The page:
pressing plants

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2 / 100 days of productivity
25.06.2017 // finished these notes in one of the toughest learning environments there is; a cafe full of rowdy 13 year olds and rugby fans.
ft. this cute flower I nabbed from a local park to press for my journal.

do not remove caption please

To be a Local Witch

Throughout history and our legends, Witches and Wizards were the crazy men and women that lived on the outskirts of the village. Their craft was wild and strange to those that lived in the village, but, nonetheless, people would seek after their wisdom of the land, the plants, the local spirits, and for wisdom or guidance in their path. These men and women, often bachelors, would know the ins and outs of the region and often went walking alone. 

Today, our villages are less rustic and more like local towns, and suburbs. But one can still be a Local Witch, and develop special connections with the land you call home. 



Become a Local Witch: 

  1. Learn Local Lore
    Folktales, legends, and even tall tales develop the culture of a town or area. Learn these. Retell them over summer campfires, and over drinks with friends. People will start to LOVE your stories. 
  2. Start Frequenting locally owned shops and stores
    Develop connections and relationships with the owners and those that work there every day. Learn their names, and introduce yourself after visiting more often. Supporting locally owned shops helps small business owners and provides nourishment to your community. This is putting down roots, and develops your connection with the people that shape your town.
  3. Find a Local Bookstore
    This is an extension of 1 and 2. Locally owned bookstores always have a Local Writers, Local Plants, and Local History sections. Ask inside where these sections are, and start devouring these books. Not only will you be supporting a local shop, but you have a direct source of helpful information. Oftentimes, employees and owners also know a lot of Lore. Talk to them about what you’re interested in learning. They probably have some hidden gems of information.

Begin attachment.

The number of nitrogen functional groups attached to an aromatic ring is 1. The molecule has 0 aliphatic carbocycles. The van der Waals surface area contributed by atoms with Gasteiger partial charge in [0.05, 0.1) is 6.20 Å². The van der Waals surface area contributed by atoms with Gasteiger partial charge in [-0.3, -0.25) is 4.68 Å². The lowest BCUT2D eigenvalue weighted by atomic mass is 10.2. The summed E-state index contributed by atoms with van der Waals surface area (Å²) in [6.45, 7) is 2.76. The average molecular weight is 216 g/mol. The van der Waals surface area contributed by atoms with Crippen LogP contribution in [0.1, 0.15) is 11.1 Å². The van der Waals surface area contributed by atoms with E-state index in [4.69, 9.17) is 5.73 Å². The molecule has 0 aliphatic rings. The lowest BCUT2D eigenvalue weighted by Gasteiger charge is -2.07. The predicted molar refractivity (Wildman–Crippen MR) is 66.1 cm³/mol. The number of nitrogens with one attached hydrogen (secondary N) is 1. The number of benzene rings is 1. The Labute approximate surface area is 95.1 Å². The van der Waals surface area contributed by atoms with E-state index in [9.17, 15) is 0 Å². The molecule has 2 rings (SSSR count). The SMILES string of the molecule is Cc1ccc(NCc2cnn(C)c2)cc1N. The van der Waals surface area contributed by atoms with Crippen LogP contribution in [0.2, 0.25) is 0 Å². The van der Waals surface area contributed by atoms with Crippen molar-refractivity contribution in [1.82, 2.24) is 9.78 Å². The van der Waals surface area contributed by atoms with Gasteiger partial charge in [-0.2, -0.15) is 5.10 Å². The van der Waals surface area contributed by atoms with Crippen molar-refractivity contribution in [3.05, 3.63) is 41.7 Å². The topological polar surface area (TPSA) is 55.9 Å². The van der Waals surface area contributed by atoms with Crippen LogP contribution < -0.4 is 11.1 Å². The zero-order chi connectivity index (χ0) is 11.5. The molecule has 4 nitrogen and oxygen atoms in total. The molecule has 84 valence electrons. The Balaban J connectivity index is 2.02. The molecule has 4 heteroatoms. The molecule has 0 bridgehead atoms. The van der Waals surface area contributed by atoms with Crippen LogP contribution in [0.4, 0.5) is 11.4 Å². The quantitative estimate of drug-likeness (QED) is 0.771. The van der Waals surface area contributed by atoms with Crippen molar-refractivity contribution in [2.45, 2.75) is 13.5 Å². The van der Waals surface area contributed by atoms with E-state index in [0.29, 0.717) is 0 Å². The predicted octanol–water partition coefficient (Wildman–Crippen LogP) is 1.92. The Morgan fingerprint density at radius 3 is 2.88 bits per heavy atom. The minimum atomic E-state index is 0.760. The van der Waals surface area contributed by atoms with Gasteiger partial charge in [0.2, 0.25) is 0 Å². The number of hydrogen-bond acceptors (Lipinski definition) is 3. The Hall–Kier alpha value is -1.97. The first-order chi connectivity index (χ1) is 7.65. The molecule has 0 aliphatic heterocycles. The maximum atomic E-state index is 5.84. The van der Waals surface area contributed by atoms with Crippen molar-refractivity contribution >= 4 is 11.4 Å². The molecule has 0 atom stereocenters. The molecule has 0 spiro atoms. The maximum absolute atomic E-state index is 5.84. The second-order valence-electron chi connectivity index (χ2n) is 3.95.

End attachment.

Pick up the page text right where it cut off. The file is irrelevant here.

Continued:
4. Learn about your Indigenous Plants
    Start researching and learning about the flora that grows locally, learn their lore, their uses, and magical or folklore associations. If Natives from your area used these plants, find out how. Learn where these plants grow and research local foraging. If you’ve never foraged, see if you can find a local group that can serve as helpful guides to stay safe. Never ingest anything unless you are SURE. 
  5. Start a local Plant Grimoire
    Keep dried presses of flowers and plants in it, draw and diagram to help you remember what they look like. 
  6. Learn about the indigenous animals
    Research their folklore and mythology. Start finding out what they eat, and what their habitats are. (Safely) Do your part to help foster their growth and health. This could be making insect houses to help local endangered pollinators, or leaving out special birdseed for endangered bird species in the area. (Safely) Start interacting with the non-aggressive species and leave them treats. This is great for birds, deer, rabbits, moles, chipmunks, hedgehogs, etc 
  7. Join local Conservation Projects 
    Getting directly involved in wildlife conservation strengthens our spiritual and natural ties to the land we call our home. Taking personal responsibility and interest in it’s stewardship is honoring the spirits of the land, and the Gods. 
  8. Use Google Maps while exploring parks, or protected open spaces to drop pins and places where you find animal habitats or useful plants for foraging. 

That’s all for now. More will come later I’m sure. Now go be the best local Witch or Druid you can be! 

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I’m pressing a few of the Baby’s Breath to use in a tiny little thumb sized oval herbarium pendant molds.

This time of year has me obsessing over the end of winter and the coming of tiny spring ephemerals and as a result this is where my head is, creatively; little tiny pendant shapes for little tiny flowers.